- transforms. Now what's this over here?
- Well I had this in the beginning of the problem?
- The inverse Laplace transform of this, right here, is sine
- of alpha t.
- And then we're going to convolute that with the
- inverse Laplace transform of this right here.
- Let's do a little bit of work on the side, just to make sure
- we get this right.
- So the Laplace transform of sine of t is equal to 1 over s
- squared, plus 1.
- That looks like this, but I was shifted by minus 1.
- You might remember that the Laplace transform of e to the
- at sine of t, when you multiply e to the at times
- anything, you're shifting its Laplace transform.
- So that will be equal to 1 over s minus a
- squared, plus 1.
- We essentially shifted it by a.
- So now we have something that looks very similar to this.
- If we just set our a to be equal to negative 1, here our
- a is equal to negative 1, then it fits this pattern.
- This is s minus negative 1.
- So the inverse Laplace transform of this thing right
- here is just e to the a, which is minus 1, so minus 1t,
- times sine of t.
- So this is the solution to our differential equation, even
- though it's not in a pleasant form to look at.
- And we can, if we want, express it as an integral.
- I'm not going to actually solve the integral in this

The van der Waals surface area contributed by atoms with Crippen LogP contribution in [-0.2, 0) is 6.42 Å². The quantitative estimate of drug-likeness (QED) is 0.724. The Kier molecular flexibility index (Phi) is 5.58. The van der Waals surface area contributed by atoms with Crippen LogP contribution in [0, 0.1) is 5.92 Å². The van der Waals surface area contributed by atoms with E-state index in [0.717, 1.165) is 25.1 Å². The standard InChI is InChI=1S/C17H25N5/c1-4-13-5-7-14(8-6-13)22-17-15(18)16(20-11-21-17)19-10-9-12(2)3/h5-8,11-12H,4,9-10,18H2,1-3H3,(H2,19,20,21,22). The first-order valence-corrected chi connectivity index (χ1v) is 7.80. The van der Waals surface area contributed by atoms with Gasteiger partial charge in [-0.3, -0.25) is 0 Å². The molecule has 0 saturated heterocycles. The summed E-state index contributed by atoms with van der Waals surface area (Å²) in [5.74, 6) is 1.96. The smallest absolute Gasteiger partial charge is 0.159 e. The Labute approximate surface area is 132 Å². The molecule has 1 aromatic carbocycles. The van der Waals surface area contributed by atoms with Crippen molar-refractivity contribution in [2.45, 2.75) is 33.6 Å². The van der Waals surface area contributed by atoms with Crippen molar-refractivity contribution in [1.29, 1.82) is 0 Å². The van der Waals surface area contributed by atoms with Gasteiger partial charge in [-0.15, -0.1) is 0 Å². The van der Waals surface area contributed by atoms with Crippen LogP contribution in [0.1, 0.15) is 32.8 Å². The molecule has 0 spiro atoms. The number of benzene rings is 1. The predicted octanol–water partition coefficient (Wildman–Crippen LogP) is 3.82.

- problem, because it gets hairy, and it's not even clear
- that-- well, I won't even attempt to do it.
- But I just want to get into a form, and from there it's just
- integral calculus.
- or maybe a computer.
- What's the convolution of these two things?
- It's the integral from 0 to t, of sine of the first function
- of t minus tau.
- Well, I could actually switch, and I haven't shown you this,
- but we can switch the order either way, but actually let
- me just do it this way.
- I could write this as sine of [? out ?]
- t minus tau, times alpha-- I'm taking the sine of all of
- those things-- times e to the minus tau, sine of tau, dtau.
- That's one way, that if I wanted to express the solution
- of this differential equation's integral, I could
- write it like that.
- And it actually should be kind of obvious to you that this
- could go either way.
- Because when it was a product up here, obviously order does
- not matter.
- I could write this term first, or I could write that term
- first. So regardless of which term is written first, the
- same principle would apply.
- And I'll formally prove it in a future video.
- So we could have also done it the other way.
- We could have written this expression as e to the minus
- t, sine of t, convoluted with sine of alpha t.
- And that would be equal to the integral from 0 to t, of e to
- the minus t minus tau, sine of t, minus tau, times sine of
- alpha tau, dtau.
- So these are equivalent.
- Either of these would be an acceptable answer.
- And normally on a test like this, the teacher won't expect
- you to actually evaluate these integrals.
- The teacher will just say, get it into an integral just to
- kind of see whether you know how to convolute things and
- get your solution to the differential equation at least
- into this form, because from here it really is just, I
- won't say basic calculus, but it's
- non-differential equations.
- So hopefully, this second example with the convolution
- to solve an inverse transform clarified
- things up a little bit.